Stock assessment of marine Crustecea suffers from uncertainties in estimation of size and yield due to difficulties in identifying population entities. This project will use molecular methods to investigate weather Antarctic Krill (Euphausia superba) in the Southern Ocean and northern shrimp (Pandalus borealis/ P. eous) in the north Atlantic and north Pacific should be viewed as large panmictic populations or if they ought to be subdivided in sub-populations on genetic grounds. Yearly landings of northern shrimp reach ˜ 250 000 metric tonnes, and ˜ 100 000 metric tonnes of Antarctic Krill are landed per year. In January 2000 I collected krill samples from 12 stations in an area from east of S. Georgia via the S. Orkney Islands to SW of the S. Shetland Islands. Samples of P.borealis from west Greenland, the Gulf of St. Lawrence, the Gulf of Maine, Icelandic waters, the Barents Sea, the Norwegian coast and the North Sea and Skagerrak in the Atlantic have been obtained or are being obtained. For comparisons I will also get samples from the coast of Alaska and the Berings Sea. In addition to extracting amplifying and sequencing DNA from the 16 S gene and COI gene we (co-operation with Dr. P. Sundberg, Mrs S. Viker and Mrs. A Hjelmgren, Zoology Dept. Göteborg University) will attempt to design primers for more fast-evolving genes, which we assume will be better suited for our analyses. In order to design primers that covers these sections we will endeavour to sequence the entire mitochondrial genome for the model species. Results will be analysed in co-operation with Dr. Ziad Thaib, Applied Mathematics Chalmers School of Technology and Göteborg University.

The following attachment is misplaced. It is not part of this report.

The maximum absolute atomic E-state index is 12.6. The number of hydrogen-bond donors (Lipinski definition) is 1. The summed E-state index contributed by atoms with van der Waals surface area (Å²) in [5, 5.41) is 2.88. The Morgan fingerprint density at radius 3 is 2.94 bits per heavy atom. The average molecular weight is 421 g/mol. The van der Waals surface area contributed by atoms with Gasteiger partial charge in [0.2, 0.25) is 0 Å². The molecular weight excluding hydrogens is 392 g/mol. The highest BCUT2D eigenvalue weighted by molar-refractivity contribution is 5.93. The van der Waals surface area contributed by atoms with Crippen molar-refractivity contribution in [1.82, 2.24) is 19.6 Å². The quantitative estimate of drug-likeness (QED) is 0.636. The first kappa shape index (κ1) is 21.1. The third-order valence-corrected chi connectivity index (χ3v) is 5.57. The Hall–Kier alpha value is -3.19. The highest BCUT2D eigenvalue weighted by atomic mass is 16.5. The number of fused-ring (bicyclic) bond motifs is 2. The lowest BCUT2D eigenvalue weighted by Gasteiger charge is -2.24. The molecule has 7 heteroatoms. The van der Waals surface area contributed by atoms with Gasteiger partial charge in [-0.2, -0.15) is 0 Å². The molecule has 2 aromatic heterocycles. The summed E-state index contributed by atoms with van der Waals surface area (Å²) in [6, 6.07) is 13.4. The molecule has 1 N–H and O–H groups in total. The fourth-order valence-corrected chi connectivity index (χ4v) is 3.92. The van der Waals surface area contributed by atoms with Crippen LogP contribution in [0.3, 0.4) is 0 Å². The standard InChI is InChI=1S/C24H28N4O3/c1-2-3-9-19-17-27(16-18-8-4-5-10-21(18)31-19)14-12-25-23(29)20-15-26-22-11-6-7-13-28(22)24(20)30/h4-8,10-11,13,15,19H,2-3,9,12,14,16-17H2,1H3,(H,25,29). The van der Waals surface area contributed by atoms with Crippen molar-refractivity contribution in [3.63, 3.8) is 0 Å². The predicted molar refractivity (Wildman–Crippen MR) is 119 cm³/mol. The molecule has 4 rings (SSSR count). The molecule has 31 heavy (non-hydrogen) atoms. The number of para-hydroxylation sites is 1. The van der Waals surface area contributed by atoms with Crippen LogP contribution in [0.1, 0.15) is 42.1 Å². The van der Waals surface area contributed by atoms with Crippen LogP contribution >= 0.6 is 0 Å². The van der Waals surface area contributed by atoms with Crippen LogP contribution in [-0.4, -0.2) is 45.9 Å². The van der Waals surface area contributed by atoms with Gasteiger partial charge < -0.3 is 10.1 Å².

Biology